- As with TokenRequest tokens, OIDC tokens should have a short lifespan to reduce the impact of compromised tokens.
Webhook token authentication
Webhook token authentication is another option for integrating external authentication providers into Kubernetes. This mechanism allows for an authentication service, either running inside the cluster or externally, to be contacted for an authentication decision over a webhook. It is important to note that the suitability of this mechanism will likely depend on the software used for the authentication service, and there are some Kubernetes-specific considerations to take into account.
To configure Webhook authentication, access to control plane server filesystems is required. This means that it will not be possible with Managed Kubernetes unless the provider specifically makes it available. Additionally, any software installed in the cluster to support this access should be isolated from general workloads, as it will run with high privileges.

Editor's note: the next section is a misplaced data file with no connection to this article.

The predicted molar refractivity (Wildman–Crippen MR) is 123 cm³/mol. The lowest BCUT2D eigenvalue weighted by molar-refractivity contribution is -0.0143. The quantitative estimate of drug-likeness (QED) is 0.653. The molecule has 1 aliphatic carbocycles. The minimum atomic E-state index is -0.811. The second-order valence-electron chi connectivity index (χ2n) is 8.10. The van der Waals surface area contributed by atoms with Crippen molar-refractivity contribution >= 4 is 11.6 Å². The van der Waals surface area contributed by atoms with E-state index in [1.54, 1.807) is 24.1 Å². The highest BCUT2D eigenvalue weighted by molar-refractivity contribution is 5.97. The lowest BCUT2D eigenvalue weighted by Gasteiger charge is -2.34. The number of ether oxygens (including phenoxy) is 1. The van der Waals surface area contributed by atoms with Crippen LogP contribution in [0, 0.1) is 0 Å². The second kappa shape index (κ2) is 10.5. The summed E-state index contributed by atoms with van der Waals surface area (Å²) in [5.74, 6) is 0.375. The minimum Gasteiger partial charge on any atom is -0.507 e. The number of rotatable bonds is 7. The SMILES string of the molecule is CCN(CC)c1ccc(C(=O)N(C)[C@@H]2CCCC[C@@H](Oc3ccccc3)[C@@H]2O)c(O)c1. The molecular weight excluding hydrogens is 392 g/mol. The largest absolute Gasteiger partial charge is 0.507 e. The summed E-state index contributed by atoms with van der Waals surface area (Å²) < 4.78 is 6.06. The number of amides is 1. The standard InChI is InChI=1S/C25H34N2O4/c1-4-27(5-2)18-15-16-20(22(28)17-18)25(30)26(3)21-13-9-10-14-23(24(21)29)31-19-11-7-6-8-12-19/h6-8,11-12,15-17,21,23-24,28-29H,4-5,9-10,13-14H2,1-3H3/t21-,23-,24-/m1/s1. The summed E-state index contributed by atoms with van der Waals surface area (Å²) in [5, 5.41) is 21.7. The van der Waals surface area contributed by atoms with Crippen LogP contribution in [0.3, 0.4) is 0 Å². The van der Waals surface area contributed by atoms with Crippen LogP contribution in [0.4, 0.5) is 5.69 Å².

Another option for integrating external authentication systems into Kubernetes is to use an authenticating proxy. With this mechanism, Kubernetes expects to receive requests from the proxy with specific header values set, indicating the username and group memberships to assign for authorization purposes. It is important to note that there are specific considerations to take into account when using this mechanism.
Firstly, securely configured TLS must be used between the proxy and Kubernetes API server to mitigate the risk of traffic interception or sniffing attacks. This ensures that the communication between the proxy and Kubernetes API server is secure.
Secondly, it is important to be aware that an attacker who is able to modify the headers of the request may be able to gain unauthorized access to Kubernetes resources. As such, it is important to ensure that the headers are properly secured and cannot be tampered with.